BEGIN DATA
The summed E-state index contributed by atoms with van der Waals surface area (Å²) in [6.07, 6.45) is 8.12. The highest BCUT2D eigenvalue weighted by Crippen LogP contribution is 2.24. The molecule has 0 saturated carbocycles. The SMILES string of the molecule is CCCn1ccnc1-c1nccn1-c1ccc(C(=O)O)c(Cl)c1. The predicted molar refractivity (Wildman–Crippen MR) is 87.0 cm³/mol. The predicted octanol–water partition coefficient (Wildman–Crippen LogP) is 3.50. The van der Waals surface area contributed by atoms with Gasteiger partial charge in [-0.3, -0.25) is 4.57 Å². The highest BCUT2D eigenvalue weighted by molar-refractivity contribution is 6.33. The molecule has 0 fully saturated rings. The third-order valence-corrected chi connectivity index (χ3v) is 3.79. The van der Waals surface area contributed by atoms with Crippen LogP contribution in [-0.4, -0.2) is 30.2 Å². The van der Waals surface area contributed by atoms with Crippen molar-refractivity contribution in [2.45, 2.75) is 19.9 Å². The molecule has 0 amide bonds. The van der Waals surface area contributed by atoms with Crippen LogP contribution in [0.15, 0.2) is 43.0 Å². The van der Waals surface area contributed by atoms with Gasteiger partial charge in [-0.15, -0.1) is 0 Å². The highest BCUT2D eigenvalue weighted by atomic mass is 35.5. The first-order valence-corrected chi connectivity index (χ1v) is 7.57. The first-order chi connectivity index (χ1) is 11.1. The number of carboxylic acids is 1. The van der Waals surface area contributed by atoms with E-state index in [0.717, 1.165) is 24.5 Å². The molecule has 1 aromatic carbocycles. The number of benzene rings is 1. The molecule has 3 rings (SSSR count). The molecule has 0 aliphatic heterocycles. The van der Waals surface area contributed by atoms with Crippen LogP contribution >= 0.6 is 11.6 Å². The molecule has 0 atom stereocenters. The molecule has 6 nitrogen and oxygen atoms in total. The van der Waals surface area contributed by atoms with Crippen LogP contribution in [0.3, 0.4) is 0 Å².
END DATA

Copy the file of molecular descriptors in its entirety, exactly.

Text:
The summed E-state index contributed by atoms with van der Waals surface area (Å²) in [6.07, 6.45) is 8.12. The highest BCUT2D eigenvalue weighted by Crippen LogP contribution is 2.24. The molecule has 0 saturated carbocycles. The SMILES string of the molecule is CCCn1ccnc1-c1nccn1-c1ccc(C(=O)O)c(Cl)c1. The predicted molar refractivity (Wildman–Crippen MR) is 87.0 cm³/mol. The predicted octanol–water partition coefficient (Wildman–Crippen LogP) is 3.50. The van der Waals surface area contributed by atoms with Gasteiger partial charge in [-0.3, -0.25) is 4.57 Å². The highest BCUT2D eigenvalue weighted by molar-refractivity contribution is 6.33. The molecule has 0 fully saturated rings. The third-order valence-corrected chi connectivity index (χ3v) is 3.79. The van der Waals surface area contributed by atoms with Crippen LogP contribution in [-0.4, -0.2) is 30.2 Å². The van der Waals surface area contributed by atoms with Crippen molar-refractivity contribution in [2.45, 2.75) is 19.9 Å². The molecule has 0 amide bonds. The van der Waals surface area contributed by atoms with Crippen LogP contribution in [0.15, 0.2) is 43.0 Å². The van der Waals surface area contributed by atoms with Gasteiger partial charge in [-0.15, -0.1) is 0 Å². The highest BCUT2D eigenvalue weighted by atomic mass is 35.5. The first-order valence-corrected chi connectivity index (χ1v) is 7.57. The first-order chi connectivity index (χ1) is 11.1. The number of carboxylic acids is 1. The van der Waals surface area contributed by atoms with E-state index in [0.717, 1.165) is 24.5 Å². The molecule has 1 aromatic carbocycles. The number of benzene rings is 1. The molecule has 3 rings (SSSR count). The molecule has 0 aliphatic heterocycles. The van der Waals surface area contributed by atoms with Crippen LogP contribution >= 0.6 is 11.6 Å². The molecule has 0 atom stereocenters. The molecule has 6 nitrogen and oxygen atoms in total. The van der Waals surface area contributed by atoms with Crippen LogP contribution in [0.3, 0.4) is 0 Å².